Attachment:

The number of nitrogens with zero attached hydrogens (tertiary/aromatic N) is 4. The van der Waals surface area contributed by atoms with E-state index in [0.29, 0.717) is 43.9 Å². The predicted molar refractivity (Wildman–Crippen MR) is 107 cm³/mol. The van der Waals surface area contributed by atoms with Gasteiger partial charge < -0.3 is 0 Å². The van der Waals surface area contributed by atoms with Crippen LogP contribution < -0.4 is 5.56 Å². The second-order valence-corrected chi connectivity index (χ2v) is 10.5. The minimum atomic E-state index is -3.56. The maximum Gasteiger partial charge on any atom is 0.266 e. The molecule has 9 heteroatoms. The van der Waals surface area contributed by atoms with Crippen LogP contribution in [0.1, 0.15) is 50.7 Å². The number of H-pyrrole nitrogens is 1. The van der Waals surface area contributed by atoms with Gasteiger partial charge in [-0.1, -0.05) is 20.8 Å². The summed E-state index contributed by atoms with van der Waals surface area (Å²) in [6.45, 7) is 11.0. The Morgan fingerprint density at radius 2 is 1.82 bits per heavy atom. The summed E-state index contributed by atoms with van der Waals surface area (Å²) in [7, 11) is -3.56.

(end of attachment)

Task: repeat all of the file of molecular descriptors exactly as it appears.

The number of nitrogens with zero attached hydrogens (tertiary/aromatic N) is 4. The van der Waals surface area contributed by atoms with E-state index in [0.29, 0.717) is 43.9 Å². The predicted molar refractivity (Wildman–Crippen MR) is 107 cm³/mol. The van der Waals surface area contributed by atoms with Gasteiger partial charge < -0.3 is 0 Å². The van der Waals surface area contributed by atoms with Crippen LogP contribution < -0.4 is 5.56 Å². The second-order valence-corrected chi connectivity index (χ2v) is 10.5. The minimum atomic E-state index is -3.56. The maximum Gasteiger partial charge on any atom is 0.266 e. The molecule has 9 heteroatoms. The van der Waals surface area contributed by atoms with Crippen LogP contribution in [0.1, 0.15) is 50.7 Å². The number of H-pyrrole nitrogens is 1. The van der Waals surface area contributed by atoms with Gasteiger partial charge in [-0.1, -0.05) is 20.8 Å². The summed E-state index contributed by atoms with van der Waals surface area (Å²) in [6.45, 7) is 11.0. The Morgan fingerprint density at radius 2 is 1.82 bits per heavy atom. The summed E-state index contributed by atoms with van der Waals surface area (Å²) in [7, 11) is -3.56.